This paper examines the variability of strength in stabilized pavement materials and some of the causes of such variation. The variation of Unconfined Compressive Strength (UCS) of new quarried materials is compared with that of reclaimed road base, both stabilized with cementitious binders. The effect of binder type (slag-lime blends versus General Purpose (GP) Portland cement) on the stabilized material's UCS variability is also discussed. The paper presents the information and findings from the laboratory tests. When conducting laboratory investigations into the strength, modulus and fatigue life of stabilized materials, the inherent variability must be low enough to ensure that meaningful and reliable relationships between the characteristics of interest can be drawn. However, if the variability is not too high, use of reclaimed material would be preferred as it more readily mirrors the actual field conditions. A review of literature found that typical laboratory prepared and tested samples indicated UCS values to have coefficients of variation ranging between 10 and 25%. This typically increases to around 40% for field-cured samples that are cored from actual pavements. The UCS testing conducted in this research produced coefficients of variation of between 10 and 18% for 9 sample batches and this is comparable to those reported in the literature from other laboratory testing programs. When comparing a new and reclaimed material stabilized with 7% slag-lime binder, the new material had a UCS of around double that of the reclaimed material but also had a higher (about twice the amount of) standard deviation. However, the difference in coefficient of variation in UCS between the two host materials was negligible. When comparing batches of identical reclaimed material stabilized with different binders (one with 7% slag-lime and one with 3.5% GP cement), the UCS values obtained were very similar. The standard deviation of the GP cement stabilized material is, however, around double and therefore the coefficient of variation is significantly higher (around double). This is thought to be due to the low binder content making it difficult to ensure uniform binder distribution and, therefore, higher variability in the UCS and other properties. For the remaining laboratory testing program the authors will utilize the reclaimed material, stabilized with 7% slag-lime binder as it does not increase the variability above that determined from using a new crushed rock host material and better models the field characteristics of an insitu stabilized pavement material with cementitious binder. Where GP cement is utilized to compare with the slag-lime stabilized materials, 7% binder content will be used to ensure more uniform binder distribution.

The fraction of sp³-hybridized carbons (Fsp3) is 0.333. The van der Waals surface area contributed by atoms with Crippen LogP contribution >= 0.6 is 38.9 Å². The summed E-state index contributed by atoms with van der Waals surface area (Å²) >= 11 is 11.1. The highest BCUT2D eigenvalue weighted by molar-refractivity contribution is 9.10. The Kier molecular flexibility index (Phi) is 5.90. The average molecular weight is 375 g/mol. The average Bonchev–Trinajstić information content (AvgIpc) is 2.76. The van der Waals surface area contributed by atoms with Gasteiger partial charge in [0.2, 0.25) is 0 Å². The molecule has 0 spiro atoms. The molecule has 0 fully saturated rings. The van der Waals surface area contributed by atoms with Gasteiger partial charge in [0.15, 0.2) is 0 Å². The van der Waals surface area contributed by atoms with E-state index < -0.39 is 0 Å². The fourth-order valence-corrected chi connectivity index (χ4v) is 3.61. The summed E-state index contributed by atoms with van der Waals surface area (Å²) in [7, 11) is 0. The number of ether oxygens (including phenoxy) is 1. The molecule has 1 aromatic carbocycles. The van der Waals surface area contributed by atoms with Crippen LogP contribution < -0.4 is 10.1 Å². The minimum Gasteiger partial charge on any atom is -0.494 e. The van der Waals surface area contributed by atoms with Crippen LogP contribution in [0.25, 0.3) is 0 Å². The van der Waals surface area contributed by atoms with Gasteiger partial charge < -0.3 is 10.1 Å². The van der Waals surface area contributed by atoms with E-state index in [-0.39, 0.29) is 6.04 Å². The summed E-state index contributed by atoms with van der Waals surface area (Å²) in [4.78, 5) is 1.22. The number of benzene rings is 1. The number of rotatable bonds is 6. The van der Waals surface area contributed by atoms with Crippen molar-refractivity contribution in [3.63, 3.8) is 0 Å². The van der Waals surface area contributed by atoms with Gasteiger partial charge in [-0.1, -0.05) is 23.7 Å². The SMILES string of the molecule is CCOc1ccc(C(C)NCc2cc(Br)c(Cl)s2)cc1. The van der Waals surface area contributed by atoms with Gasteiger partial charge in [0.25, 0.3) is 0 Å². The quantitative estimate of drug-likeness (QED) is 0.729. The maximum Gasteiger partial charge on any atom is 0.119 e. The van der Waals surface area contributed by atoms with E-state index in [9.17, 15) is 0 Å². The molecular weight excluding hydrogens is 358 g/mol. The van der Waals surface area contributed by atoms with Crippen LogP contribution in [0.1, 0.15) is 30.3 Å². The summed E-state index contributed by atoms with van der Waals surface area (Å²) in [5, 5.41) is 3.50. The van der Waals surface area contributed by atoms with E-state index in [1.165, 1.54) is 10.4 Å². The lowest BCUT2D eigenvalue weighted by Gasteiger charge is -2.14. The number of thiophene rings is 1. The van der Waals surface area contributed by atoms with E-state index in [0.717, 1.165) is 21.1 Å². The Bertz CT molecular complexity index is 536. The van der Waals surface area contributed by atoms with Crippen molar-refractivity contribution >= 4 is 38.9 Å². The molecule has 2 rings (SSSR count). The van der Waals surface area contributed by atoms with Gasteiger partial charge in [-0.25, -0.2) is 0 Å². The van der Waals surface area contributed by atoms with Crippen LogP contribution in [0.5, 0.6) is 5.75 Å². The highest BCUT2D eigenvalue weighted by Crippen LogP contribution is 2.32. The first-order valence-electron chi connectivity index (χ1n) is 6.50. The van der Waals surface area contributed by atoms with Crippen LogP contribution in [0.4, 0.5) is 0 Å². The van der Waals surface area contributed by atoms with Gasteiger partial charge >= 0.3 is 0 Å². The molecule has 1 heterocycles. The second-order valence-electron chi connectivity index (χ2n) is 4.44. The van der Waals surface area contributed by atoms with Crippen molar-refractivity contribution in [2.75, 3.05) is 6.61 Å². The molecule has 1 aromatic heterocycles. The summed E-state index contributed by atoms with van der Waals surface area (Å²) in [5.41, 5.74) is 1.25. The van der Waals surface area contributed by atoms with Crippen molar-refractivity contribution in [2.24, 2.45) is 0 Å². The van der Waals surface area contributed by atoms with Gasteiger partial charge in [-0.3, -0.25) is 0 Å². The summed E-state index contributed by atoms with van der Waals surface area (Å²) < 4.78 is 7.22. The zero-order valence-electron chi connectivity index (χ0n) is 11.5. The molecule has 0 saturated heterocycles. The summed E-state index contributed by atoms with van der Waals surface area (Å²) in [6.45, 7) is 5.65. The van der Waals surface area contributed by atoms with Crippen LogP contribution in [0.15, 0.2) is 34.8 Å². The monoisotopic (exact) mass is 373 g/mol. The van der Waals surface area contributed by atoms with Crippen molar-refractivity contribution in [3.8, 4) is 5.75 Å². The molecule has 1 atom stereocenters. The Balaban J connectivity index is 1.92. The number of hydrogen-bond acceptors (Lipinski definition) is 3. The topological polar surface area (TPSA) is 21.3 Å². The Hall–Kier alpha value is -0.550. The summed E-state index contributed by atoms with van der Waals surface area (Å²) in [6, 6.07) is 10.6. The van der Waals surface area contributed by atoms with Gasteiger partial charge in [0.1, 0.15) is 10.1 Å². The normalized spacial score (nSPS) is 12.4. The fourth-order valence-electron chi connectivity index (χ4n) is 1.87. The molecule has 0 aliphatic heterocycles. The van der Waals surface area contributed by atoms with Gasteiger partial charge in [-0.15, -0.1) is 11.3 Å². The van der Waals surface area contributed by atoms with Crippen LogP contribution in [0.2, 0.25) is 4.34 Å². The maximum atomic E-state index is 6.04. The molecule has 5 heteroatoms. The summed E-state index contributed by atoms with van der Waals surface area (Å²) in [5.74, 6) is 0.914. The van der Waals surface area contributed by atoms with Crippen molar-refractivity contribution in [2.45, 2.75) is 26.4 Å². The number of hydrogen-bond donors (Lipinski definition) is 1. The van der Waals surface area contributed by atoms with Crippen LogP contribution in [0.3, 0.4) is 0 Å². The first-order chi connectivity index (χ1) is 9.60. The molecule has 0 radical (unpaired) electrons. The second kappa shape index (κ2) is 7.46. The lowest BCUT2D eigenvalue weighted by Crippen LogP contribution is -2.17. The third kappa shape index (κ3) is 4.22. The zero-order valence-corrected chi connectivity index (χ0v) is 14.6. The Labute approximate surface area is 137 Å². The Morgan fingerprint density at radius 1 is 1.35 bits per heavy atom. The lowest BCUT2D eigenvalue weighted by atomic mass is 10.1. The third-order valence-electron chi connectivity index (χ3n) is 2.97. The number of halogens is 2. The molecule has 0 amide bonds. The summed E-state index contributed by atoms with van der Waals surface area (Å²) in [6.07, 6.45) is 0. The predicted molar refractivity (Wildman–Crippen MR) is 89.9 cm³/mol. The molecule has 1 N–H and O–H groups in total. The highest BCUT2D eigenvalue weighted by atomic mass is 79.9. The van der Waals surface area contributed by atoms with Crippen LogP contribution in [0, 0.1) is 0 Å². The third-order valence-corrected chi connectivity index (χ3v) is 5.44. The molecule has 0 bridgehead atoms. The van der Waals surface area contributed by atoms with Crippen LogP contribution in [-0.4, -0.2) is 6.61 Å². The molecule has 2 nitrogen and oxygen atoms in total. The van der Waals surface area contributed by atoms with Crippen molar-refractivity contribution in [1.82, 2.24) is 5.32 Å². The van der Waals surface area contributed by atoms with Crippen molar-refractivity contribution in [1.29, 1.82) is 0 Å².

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  • Accession Number: 00964380
  • Record Type: Publication
  • ISBN: 087659229X
  • Files: TRIS, ATRI
  • Created Date: Oct 15 2003 12:00AM